Have thou not glory of the morrow, that knowest not what thing the day coming shall bring forth. (Do not thou have glory over, or boast about, tomorrow, for thou knowest not what the coming day shall bring.)
Another man (Let another person), and not thy (own) mouth praise thee; a stranger, and not thy lips.
A stone is heavy, and gravel is chargeous (and gravel is burdensome); but the ire of a fool is heavier than ever either.
Ire hath no mercy, and strong vengeance breaking out hath no mercy; and who may suffer the fierceness of a spirit stirred? (and who can survive the fierceness of a stirred up, or a jealous, spirit?)
Better is open reproving, than a love hid. [Better is open amending, than hid love.] (Better be open rebukes, than hidden love.)
Better be the wounds of him that loveth, than the guileful kisses of him that hateth. (Better be the wounds of him who loveth, than the deceitful kisses of him who hateth.)
A man filled shall despise an honeycomb (A full person shall despise an honeycomb); but an hungry man shall take, yea, bitter thing for sweet.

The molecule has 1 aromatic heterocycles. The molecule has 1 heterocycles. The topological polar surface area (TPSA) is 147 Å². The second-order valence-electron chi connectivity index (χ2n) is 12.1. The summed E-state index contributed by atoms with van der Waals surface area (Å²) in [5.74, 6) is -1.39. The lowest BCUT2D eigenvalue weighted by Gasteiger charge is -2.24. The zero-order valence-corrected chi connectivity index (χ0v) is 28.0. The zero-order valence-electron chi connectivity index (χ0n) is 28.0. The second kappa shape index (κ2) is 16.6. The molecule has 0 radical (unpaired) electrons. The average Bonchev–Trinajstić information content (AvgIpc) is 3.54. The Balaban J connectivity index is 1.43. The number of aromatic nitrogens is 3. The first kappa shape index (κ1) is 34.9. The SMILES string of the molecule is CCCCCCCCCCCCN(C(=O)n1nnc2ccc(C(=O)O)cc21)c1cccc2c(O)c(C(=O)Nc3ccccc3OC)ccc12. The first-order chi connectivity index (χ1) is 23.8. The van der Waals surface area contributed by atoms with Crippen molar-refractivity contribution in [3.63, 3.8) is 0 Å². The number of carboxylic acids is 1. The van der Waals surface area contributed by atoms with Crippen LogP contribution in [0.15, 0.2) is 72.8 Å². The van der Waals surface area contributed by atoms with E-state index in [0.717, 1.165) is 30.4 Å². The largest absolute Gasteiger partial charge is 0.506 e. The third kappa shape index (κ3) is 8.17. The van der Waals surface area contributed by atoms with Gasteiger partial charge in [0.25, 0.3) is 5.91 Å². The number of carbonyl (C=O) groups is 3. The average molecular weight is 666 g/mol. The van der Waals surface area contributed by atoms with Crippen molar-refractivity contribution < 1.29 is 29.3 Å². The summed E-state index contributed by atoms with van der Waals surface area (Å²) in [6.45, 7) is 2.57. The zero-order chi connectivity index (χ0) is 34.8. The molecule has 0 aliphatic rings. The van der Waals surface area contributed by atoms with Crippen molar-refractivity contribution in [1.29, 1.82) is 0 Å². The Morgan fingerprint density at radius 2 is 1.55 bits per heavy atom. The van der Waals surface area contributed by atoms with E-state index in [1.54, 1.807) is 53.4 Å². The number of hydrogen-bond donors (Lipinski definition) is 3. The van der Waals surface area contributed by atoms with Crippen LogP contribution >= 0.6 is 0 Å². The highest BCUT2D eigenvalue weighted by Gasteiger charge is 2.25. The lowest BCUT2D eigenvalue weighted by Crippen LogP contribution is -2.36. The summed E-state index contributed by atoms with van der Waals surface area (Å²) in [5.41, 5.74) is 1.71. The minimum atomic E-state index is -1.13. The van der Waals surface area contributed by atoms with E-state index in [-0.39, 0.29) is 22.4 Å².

As a bird passing over from his nest, so is a man that forsaketh his place. (Like a bird passing over its own nest, is a man who is far from his own home.)
The heart delighteth in ointment, and diverse odours; and a soul is made sweet by the good counsels of a friend.
Forsake thou not thy friend, and the friend of thy father; and enter thou not into the house of thy brother, in the day of thy torment. Better is a neighbour nigh, than a brother afar. (Desert thou not thy friend, or thy father's friend; and enter thou not into the house of thy brother, on the day of thy torment. For a friend close-by is better, than thy own brother far away.)
My son, study thou about wisdom, and make thou glad mine heart; that thou mayest answer a word to a despiser (so that I can have an answer for any despiser, or for any mocker).